Saturday, October 24, 2009

Customer service initiatives: Who cares?

This piece is based on a real experience that my husband and I underwent on a Saturday morning earlier this month with our bank.

It was an important visit and we chose a Saturday to visit the bank that had processed our home loan.

We reached the bank office, apprehensive that there would be a heavy crowd waiting to meet the bank officers.

Running up two steps at a time we reached the first floor and were disappointed to see the main door firmly closed. There was no notice of closure, no security guard who could update us – absolutely no communication of any sort. A banner on the ground floor clearly announced that the bank to be open on Saturdays between 11 am and 1 pm

Soon a crowd of customers gathered, frustrated and angry.

One of them suggested that we call their call center and when we did, all 3 or 4 of us got a standard reply that all branches of this bank were closed in Bangalore on that day because…

….because all employees were attending a special workshop on “improving customer service”. What followed was bizarre. We threatened the call center supervisor with dire consequences etc., and the supervisor actually decided to drive up to our branch from the main office to meet us and address our concerns.

Thank you lady. That was a terrific gesture.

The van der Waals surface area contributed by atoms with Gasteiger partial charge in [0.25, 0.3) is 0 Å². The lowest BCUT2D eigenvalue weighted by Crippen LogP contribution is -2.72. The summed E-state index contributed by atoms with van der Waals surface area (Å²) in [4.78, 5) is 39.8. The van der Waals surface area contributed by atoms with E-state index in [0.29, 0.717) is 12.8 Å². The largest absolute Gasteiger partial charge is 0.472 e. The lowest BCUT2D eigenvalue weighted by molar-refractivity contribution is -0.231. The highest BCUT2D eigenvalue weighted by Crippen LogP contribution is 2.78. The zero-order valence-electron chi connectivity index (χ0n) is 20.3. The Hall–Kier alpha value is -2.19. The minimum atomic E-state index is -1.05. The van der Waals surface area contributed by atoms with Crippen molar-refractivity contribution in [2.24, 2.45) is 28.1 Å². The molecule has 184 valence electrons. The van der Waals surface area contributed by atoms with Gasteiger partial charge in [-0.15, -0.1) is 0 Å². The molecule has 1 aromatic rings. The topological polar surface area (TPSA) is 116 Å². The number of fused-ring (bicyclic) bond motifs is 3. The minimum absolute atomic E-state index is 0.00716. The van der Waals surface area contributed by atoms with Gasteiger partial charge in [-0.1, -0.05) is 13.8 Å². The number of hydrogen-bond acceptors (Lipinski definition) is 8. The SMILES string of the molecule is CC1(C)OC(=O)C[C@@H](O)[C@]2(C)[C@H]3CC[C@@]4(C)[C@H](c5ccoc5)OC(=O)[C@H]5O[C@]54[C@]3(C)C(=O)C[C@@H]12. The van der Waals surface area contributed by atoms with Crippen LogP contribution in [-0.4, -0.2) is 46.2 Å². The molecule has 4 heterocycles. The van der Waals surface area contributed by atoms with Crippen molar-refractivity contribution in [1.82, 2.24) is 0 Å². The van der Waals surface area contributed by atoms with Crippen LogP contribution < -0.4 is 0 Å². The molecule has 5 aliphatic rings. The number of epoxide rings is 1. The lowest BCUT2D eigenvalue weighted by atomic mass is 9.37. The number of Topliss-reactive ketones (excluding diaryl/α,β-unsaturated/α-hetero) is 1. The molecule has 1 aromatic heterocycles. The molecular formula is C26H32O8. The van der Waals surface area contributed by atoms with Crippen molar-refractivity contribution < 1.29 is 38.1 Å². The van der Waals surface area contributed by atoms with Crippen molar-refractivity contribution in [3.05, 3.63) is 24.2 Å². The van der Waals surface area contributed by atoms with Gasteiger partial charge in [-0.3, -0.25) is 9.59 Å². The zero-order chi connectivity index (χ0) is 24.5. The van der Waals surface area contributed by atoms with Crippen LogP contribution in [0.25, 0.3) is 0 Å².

This bank is the largest bank in the home loan sector in India. Why and how did they miss this important communication update?

They have technology at their disposal.

A simple text message (SMS) to all Bangalore customers could have been sent. Social media like Twitter could have been leveraged effectively to tweet out the update.

Are businesses in India are even thinking of effectively leveraging social media as part of their customer service strategy.

Internet Banking is pretty evolved in the urban regions and heavily used. A message could have been flashed on the home page. They could have included an update in the monthly account statement. Instead, all efforts were focused on organising an important customer service workshop – to improve customer experience.

The twist doesn’t end here. Of the 100-odd customers who visited the branch that morning, nearly 85% of them just shook their head, smiled foolishly at their discomfort and went away with plans to come back next week.

Does the Indian consumer really expect improved customer experience and did this bank really need a workshop on improving customer service?

Who cares?

1 comment:

  1. Customer expectations in India at a very low level. Only some Indians who have International exposure expect "Customer Service".

    Others as you said, will come next week and if their problem is solved, would be happy and forget what happened "that" saturday.

    And even if one chooses to switch the organizations, he will get similiar treatment in other organizations also.

    Much of this is attributed to "demand and supply" and lack of choices with customers in India. ICICI and HDFC know "where else will you go" and I am sure you are victim of one of these two.

    I think it will still take a decade or so for customer expectations to mature.